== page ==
Area775 is Calling

SIPphone's new service aims to blur the lines between VoIP and traditional telephony.

By Jeff Goldman | Posted Feb 22, 2006
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Last week, SIPphone announced Area775, a new VoIP service which allows calls to a single U.S. telephone number to ring both to a user's computer and to their landline or mobile phone. Once the call is picked up, it can be transferred back and forth between the user's computer, landline and mobile phone without interruption. Voicemail messages can also be screened as they're being left, allowing the recipient to choose whether or not to pick up the call at any point.

SIPphone President Jason Droege says the aim is to make it as easy as possible for consumers to use VoIP services alongside traditional telephony. "One of the goals of the company is to blur the lines between the voice over IP world, the mobile world and the PSTN world," he says. "As a result, we wanted to offer a product that sat on top of all of those things—and that's what Area775 does."

Area775 adds new features to SIPphone's Gizmo Project VoIP service, starting with a free U.S. telephone number. The service was designed in cooperation with CallWave, which operates as a CLEC in Nevada—so numbers in the 775 (Reno, Nevada) area code are available for free, though users can pay a monthly fee to get a local area code instead.

Once the service is set up, any call that's made to the assigned number rings both on the user's computer (through Gizmo Project) and on either their mobile phone or landline—whichever they prefer. "It makes the element of voice over IP less important than the elements that are important to the consumer, which are call management, call screening, access to voicemail—those types of things," Droege says.

The service is targeted at both consumers and small businesses, though Droege says he expects the early adopters to be mobile professionals—for example, a real estate agent who needs to be able to transfer a call from her desktop to her mobile phone when she leaves to meet a client, or transfer a call back to her desktop when she returns from showing a house. And in either case, she's always reachable at one number.

Three levels of service are available: For free, you can get a number in the 775 area code that rings both to your computer and to your other designated device (landline or mobile phone)—but if you pick up the call on that second device, there's a $2.00 fee per call. For $3.95 per month, you can get a number in a local area code, with no additional fee per call—and for $7.95 a month, fax capability is added to the service, along with toll-free voicemail access.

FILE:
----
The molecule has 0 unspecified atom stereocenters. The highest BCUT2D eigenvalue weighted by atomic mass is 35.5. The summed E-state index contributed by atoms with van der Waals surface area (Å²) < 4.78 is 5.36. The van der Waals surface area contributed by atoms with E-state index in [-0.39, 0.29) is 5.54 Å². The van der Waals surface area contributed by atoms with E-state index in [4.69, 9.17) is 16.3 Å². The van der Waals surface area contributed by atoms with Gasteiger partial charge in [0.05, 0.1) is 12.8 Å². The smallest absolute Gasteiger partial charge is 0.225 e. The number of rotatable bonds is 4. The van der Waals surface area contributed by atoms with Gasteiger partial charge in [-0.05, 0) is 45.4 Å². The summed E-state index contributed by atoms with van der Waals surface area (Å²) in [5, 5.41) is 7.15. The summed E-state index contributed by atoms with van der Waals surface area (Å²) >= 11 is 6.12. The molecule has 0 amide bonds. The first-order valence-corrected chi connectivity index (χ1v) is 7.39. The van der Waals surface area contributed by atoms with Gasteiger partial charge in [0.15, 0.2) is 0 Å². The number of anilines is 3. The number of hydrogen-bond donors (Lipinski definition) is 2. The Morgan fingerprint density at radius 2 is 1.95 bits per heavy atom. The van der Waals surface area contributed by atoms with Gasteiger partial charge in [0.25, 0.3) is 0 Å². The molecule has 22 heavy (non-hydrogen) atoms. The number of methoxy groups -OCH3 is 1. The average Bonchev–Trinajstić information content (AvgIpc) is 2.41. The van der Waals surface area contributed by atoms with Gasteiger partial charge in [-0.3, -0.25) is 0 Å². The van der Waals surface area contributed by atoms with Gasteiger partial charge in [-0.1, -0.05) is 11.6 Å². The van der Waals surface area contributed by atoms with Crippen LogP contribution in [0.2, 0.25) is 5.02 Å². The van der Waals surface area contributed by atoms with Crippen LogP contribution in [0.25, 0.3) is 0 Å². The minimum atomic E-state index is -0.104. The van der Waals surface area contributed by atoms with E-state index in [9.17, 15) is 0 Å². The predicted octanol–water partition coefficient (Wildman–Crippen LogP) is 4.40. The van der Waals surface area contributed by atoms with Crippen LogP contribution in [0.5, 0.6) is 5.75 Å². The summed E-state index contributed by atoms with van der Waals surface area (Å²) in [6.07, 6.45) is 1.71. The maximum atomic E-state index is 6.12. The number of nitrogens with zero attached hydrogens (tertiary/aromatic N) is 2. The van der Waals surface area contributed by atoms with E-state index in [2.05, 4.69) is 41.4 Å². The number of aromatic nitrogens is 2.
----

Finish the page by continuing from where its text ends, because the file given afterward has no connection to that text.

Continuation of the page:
While the free option is intended largely to draw in new customers and allow them to try out the service, Droege says a user could also set it up without the dual ringing capability enabled, simply to have free VoIP with a U.S. phone number. "You get a free 775 number, and you can just ring Gizmo Project with that," he says. "It can be your free phone number that people around the world can call you on, and you pay nothing for it."

Ultimately, Droege says, Area775 is about helping SIPphone stand out in an increasingly crowded VoIP marketplace. "What we've focused on is offering services that nobody else has," he says. "This is a service that really exploits the flexibility that voice over IP offers, and that you can't get in the PSTN world. This is a step beyond the 'It's free to call if I call over the Internet' type of services."

Or, as SIPphone CEO Michael Robertson writes on his blog, "We're moving to a new era of VoIP. The first wave was all about free or cheaper calling. But since voice calls are just another form of data traveling along the net, eventually all calls will be free just as all e-mail messages or IM messages are free. The long-term impact of VoIP is shifting power towards consumers so you have more control over your calling environment."

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